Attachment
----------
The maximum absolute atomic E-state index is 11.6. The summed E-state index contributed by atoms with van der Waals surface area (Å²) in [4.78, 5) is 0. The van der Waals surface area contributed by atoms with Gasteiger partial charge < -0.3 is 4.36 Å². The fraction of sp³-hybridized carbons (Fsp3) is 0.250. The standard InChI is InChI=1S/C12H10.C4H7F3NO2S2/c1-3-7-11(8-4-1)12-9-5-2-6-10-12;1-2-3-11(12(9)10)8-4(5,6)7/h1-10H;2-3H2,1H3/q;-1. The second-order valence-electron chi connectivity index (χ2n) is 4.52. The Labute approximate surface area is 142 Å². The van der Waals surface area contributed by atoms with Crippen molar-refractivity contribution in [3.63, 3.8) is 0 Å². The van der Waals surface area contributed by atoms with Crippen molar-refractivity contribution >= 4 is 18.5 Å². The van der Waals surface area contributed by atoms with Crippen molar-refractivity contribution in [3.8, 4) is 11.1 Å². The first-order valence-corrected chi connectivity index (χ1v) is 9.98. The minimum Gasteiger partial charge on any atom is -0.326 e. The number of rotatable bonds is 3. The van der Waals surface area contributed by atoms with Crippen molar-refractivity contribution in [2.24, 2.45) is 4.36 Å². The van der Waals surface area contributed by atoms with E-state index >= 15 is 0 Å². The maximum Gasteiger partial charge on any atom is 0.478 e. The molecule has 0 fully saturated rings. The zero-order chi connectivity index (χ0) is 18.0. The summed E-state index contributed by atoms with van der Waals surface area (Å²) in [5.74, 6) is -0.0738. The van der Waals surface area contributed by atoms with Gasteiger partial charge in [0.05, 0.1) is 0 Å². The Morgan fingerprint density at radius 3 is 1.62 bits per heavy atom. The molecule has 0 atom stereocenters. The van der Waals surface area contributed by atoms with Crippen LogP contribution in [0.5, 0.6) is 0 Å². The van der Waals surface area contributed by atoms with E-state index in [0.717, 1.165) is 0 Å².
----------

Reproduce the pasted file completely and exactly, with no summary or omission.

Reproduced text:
The maximum absolute atomic E-state index is 11.6. The summed E-state index contributed by atoms with van der Waals surface area (Å²) in [4.78, 5) is 0. The van der Waals surface area contributed by atoms with Gasteiger partial charge < -0.3 is 4.36 Å². The fraction of sp³-hybridized carbons (Fsp3) is 0.250. The standard InChI is InChI=1S/C12H10.C4H7F3NO2S2/c1-3-7-11(8-4-1)12-9-5-2-6-10-12;1-2-3-11(12(9)10)8-4(5,6)7/h1-10H;2-3H2,1H3/q;-1. The second-order valence-electron chi connectivity index (χ2n) is 4.52. The Labute approximate surface area is 142 Å². The van der Waals surface area contributed by atoms with Crippen molar-refractivity contribution in [3.63, 3.8) is 0 Å². The van der Waals surface area contributed by atoms with Crippen molar-refractivity contribution >= 4 is 18.5 Å². The van der Waals surface area contributed by atoms with Crippen molar-refractivity contribution in [3.8, 4) is 11.1 Å². The first-order valence-corrected chi connectivity index (χ1v) is 9.98. The minimum Gasteiger partial charge on any atom is -0.326 e. The number of rotatable bonds is 3. The van der Waals surface area contributed by atoms with Crippen molar-refractivity contribution in [2.24, 2.45) is 4.36 Å². The van der Waals surface area contributed by atoms with E-state index >= 15 is 0 Å². The maximum Gasteiger partial charge on any atom is 0.478 e. The molecule has 0 fully saturated rings. The zero-order chi connectivity index (χ0) is 18.0. The summed E-state index contributed by atoms with van der Waals surface area (Å²) in [5.74, 6) is -0.0738. The van der Waals surface area contributed by atoms with Gasteiger partial charge in [0.05, 0.1) is 0 Å². The Morgan fingerprint density at radius 3 is 1.62 bits per heavy atom. The molecule has 0 atom stereocenters. The van der Waals surface area contributed by atoms with Crippen LogP contribution in [0.5, 0.6) is 0 Å². The van der Waals surface area contributed by atoms with E-state index in [0.717, 1.165) is 0 Å².